Illustration by Mariusz Stawarski
Illustration by Mariusz Stawarski.

How to read and why? Reading is intimately connected to the materiality and mediality of texts, as well as to dominant assumptions about what texts are and how they should be approached. Today, digitalization is profoundly changing practices and cultures of reading, a development which is often seen as a threat, risking to change the human cognition in ways that makes the traditional book obsolete. At the same time, it presents exciting possibilities for new and innovative ways of consuming and studying literature. Indeed, within the field of literature studies there is a renewed interest in re-assessing reading as a methodology, including the various epistemological and political implications of our approaches to texts: should we read critically or postcritically, closely or distantly, globally or locally, comparatively or monolingually?

This conference puts the searchlight on contemporary and historical revolutions of reading with four main streams of inquiry:

Critical and Postcritical Reading

Recent scholarly debates have directed attention to a growing disenchantment with the idea of critical reading, or what is sometimes called the hermeneutics of suspicion. At the same time, critical reading has undergone important developments in the past thirty years, notably in the fields of feminist, queer, materialist and postcolonial literary studies. In this stream, we invite explorations of these debates, of the conditions of critical reading today and historically - as well as of alternative approaches to critical reading, such as reparative reading, reading as attunement and attachment, reading as therapeutic practice, and reassessment of layman readings. 

Reading Across: Multilingualism, Translation and Comparison

Although literary production has always existed in cultural and linguistic circulation rather than within national borders, literary studies continues to be organized according to national philologies. What is gained and lost by reading within versus reading across traditional disciplinary boundaries? What are the localities of reading in a world of entanglements between local, national and global geographies and temporalities? How are reading practices shaped by multilingualism, migration, translation, (post)colonialism and world literary flows?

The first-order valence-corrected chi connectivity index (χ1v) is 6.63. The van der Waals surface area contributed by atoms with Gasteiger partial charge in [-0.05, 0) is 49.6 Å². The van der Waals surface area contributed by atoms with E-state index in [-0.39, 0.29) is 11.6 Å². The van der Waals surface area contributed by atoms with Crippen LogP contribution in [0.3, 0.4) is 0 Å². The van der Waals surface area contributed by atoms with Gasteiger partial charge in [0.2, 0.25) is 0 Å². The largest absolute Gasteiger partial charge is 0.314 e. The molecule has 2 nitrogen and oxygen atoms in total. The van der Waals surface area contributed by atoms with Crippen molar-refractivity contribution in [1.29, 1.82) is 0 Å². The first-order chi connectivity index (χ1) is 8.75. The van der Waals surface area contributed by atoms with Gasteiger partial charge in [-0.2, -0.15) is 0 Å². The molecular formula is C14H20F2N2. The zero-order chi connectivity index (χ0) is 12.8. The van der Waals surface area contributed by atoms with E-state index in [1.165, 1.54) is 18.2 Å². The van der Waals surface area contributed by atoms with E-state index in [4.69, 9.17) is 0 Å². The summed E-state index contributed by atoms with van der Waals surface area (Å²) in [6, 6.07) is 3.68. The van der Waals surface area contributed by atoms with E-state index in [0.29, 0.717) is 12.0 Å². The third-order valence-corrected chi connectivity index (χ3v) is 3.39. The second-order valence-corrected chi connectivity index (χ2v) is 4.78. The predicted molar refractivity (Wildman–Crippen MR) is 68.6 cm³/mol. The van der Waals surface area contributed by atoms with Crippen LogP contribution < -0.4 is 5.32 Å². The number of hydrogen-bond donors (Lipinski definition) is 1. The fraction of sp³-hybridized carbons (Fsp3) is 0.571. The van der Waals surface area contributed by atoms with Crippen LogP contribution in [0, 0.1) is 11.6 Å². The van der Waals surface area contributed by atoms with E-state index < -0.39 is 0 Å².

Materialities of Reading

How is reading affected by changes in the materiality and mediality of the text, both in the current (post)digital era and at other historical moments? How are literature and reading practices shaped by and in shifting mediascapes? In this stream, we invite inquiries into the ways reading practices are shaped by different aspects of digitalization and other material and medial revolutions.

Zooming In and Out: Reassessing Reading Methodologies

The growing field of digital humanities offer new methods for working with and across a wide range and number of texts, such as data mining, distant reading, and not-reading. What are the implications of this development for literary scholarship, and what does it mean for the role of traditional practices of reading such as close and slow reading?

Abstract submission

Please submit your abstract (no more than 250 words) and a brief biography (2-3 sentences on university affiliation, research focus, most important publications) to

Deadline for submission is 15 January, 2020.

Keynote speakers (confirmed)

  • Susan Stanford Friedman (Hilldale Professor, Virginia Woolf Professor of English and Women’s Studies Emerita, University of Wisconsin-Madison)
  • Venkat Mani (Professor of German, University of Wisconsin-Madison)
  • Leah Price (Henry Rutgers Distinguished Professor of English, Rutgers University)
  • Haun Saussy (Professor of Comparative Literature, University of Chicago)

Conference website